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6 December 2016

Learning by Association in Plants [Scientific Reports]

Keywords : behavioural ecology, evolutionary ecology

In complex and ever-changing environments, resources such as food are often scarce and unevenly distributed in space and time. Therefore, utilizing external cues to locate and remember high-quality sources allows more efficient foraging, thus increasing chances for survival. Associations between environmental cues and food are readily formed because of the tangible benefits they confer. While examples of the key role they play in shaping foraging behaviours are widespread in the animal world, the possibility that plants are also able to acquire learned associations to guide their foraging behaviour has never been demonstrated.(...)

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5 December 2016

A Novel Large-Scale Temperature Dominated Model for Predicting the End of the Growing Season [Plos One]

Subject Areas : leaves, Northern Hemisphere, forests, grasslands, biosphere, shrubs, trees, seasons

Vegetation phenology regulates many ecosystem processes and is an indicator of the biological responses to climate change. It is important to model the timing of leaf senescence accurately, since the canopy duration and carbon assimilation are strongly determined by the timings of leaf senescence. However, the existing phenology models are unlikely to accurately predict the end of the growing season (EGS) on large scales, resulting in the misrepresentation of the seasonality and interannual variability of biosphere–atmosphere feedbacks and interactions in coupled global climate models. In this paper, we presented a novel large-scale temperature dominated model integrated with the physiological adaptation of plants to the local temperature to assess the spatial pattern and interannual variability of the EGS.(...)

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5 December 2016

Explaining global-scale diversification patterns in actinopterygian fishes [Journal of Biogeography]

Pablo A. Tedesco

Factors that isolate populations and reduce gene flow are considered key drivers of speciation and possibly diversification. Here we analyse the diversification rates of nearly 80% of the actinopterygian fish families in relation to biological traits and habitat factors associated with isolation and fragmentation levels.(...)

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4 December 2016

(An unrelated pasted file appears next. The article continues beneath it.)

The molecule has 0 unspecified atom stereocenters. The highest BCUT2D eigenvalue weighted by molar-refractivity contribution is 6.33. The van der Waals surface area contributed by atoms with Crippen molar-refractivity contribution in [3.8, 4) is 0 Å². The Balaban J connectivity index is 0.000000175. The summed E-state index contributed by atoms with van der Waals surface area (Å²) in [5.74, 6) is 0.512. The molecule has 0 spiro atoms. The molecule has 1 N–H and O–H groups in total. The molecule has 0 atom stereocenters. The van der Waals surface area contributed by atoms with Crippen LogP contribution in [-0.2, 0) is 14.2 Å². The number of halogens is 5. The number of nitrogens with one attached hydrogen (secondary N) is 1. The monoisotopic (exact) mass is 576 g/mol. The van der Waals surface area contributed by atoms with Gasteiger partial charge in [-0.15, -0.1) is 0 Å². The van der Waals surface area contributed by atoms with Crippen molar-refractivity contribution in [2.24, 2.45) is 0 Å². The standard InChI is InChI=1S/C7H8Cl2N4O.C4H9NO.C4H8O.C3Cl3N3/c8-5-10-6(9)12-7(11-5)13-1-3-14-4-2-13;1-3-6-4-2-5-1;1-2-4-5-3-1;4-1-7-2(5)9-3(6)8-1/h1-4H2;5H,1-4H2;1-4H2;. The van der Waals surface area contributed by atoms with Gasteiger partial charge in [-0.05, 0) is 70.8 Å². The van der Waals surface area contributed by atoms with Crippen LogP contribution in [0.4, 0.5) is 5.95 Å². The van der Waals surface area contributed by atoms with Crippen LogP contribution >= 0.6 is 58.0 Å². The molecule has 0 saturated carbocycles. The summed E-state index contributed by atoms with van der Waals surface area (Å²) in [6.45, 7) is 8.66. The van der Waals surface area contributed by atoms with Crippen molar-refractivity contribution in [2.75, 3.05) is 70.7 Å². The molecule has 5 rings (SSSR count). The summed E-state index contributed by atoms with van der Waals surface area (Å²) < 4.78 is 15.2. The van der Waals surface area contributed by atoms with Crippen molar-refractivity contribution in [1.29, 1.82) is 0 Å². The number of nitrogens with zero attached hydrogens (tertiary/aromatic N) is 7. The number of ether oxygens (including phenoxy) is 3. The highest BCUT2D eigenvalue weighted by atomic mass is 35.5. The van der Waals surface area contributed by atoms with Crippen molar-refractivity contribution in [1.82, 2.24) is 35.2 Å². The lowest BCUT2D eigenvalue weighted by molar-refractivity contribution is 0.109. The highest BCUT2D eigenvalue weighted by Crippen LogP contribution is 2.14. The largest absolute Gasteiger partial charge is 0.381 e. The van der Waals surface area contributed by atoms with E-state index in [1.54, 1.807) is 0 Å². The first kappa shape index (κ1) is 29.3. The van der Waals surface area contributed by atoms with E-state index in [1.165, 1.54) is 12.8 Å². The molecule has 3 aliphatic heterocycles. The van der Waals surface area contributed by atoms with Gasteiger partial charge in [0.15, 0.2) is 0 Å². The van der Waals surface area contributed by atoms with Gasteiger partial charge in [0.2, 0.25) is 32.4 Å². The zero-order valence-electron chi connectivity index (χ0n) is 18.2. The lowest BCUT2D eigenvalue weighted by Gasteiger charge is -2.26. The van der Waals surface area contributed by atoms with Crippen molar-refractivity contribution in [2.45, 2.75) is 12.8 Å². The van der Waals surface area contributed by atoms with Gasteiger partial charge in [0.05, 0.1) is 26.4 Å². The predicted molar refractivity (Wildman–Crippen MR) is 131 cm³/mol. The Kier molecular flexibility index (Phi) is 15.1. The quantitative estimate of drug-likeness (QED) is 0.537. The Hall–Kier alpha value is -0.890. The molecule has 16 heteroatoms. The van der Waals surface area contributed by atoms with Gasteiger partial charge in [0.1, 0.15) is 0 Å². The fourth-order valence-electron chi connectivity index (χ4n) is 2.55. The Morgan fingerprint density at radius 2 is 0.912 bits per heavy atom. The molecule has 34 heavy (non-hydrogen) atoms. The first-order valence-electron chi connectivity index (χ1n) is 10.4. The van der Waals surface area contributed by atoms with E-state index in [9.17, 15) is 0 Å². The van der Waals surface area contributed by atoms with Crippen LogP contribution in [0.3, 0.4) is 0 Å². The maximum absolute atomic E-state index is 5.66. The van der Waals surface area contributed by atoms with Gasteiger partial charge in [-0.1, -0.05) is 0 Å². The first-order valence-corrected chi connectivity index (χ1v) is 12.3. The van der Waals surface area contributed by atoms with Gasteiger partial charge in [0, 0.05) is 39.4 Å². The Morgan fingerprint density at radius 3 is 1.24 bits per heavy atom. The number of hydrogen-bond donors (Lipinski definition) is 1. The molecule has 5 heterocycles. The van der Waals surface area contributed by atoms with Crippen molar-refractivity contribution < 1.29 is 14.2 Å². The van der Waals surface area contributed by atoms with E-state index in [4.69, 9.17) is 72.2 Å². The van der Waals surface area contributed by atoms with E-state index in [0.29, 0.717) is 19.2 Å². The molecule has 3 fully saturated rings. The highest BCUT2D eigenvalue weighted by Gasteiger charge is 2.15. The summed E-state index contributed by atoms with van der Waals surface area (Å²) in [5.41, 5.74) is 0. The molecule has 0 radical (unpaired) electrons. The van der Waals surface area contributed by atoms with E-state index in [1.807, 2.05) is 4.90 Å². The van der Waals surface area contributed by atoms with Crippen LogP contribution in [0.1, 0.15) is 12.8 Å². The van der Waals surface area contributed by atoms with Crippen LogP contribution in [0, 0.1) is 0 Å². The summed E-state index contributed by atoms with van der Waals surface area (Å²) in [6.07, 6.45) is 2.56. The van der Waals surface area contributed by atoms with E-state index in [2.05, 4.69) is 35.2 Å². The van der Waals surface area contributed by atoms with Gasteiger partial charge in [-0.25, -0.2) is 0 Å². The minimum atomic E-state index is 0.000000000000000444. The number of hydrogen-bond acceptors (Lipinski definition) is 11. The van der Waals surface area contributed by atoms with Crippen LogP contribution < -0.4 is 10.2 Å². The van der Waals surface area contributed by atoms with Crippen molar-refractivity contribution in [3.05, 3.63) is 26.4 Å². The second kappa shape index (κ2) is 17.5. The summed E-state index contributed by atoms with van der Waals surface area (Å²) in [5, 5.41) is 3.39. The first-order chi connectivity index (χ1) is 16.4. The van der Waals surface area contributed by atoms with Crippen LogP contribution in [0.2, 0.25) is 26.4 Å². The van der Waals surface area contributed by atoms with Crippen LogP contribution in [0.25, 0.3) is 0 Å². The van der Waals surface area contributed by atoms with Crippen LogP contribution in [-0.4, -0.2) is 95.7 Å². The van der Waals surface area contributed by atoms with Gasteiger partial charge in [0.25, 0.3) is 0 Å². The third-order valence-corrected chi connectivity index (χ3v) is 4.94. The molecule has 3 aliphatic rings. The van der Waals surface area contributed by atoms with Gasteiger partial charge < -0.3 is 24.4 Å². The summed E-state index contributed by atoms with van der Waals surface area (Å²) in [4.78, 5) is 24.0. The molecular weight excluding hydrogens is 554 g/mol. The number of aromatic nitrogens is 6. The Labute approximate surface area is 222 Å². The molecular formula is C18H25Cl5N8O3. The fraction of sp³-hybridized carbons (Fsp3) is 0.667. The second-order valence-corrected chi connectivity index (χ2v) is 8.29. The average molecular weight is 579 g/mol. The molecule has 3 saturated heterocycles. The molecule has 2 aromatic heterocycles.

Land-use intensification causes multitrophic homogenization of grassland communities [Nature]

Land-use intensification is a major driver of biodiversity loss1, 2. Alongside reductions in local species diversity, biotic homogenization at larger spatial scales is of great concern for conservation. Biotic homogenization means a decrease in β-diversity (the compositional dissimilarity between sites). Most studies have investigated losses in local (α)-diversity1, 3 and neglected biodiversity loss at larger spatial scales. Studies addressing β-diversity have focused on single or a few organism groups (for example, ref. 4), and it is thus unknown whether land-use intensification homogenizes communities at different trophic levels, above- and belowground. Here we show that even moderate increases in local land-use intensity (LUI) cause biotic homogenization across microbial, plant and animal groups, both above- and belowground, and that this is largely independent of changes in α-diversity. We analysed a unique grassland biodiversity dataset, with abundances of more than 4,000 species belonging to 12 trophic groups. (...)

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3 December 2016

Selection for predation, not female fecundity, explains sexual size dimorphism in the orchid mantises [Scientific Reports]

Keywords : entomology, evolutionary ecology, mimicry, phylogenetics

Here we reconstruct the evolutionary shift towards floral simulation in orchid mantises and suggest female predatory selection as the likely driving force behind the development of extreme sexual size dimorphism. Through analysis of body size data and phylogenetic modelling of trait evolution, we recovered an ancestral shift towards sexual dimorphisms in both size and appearance in a lineage of flower-associated praying mantises.(...)

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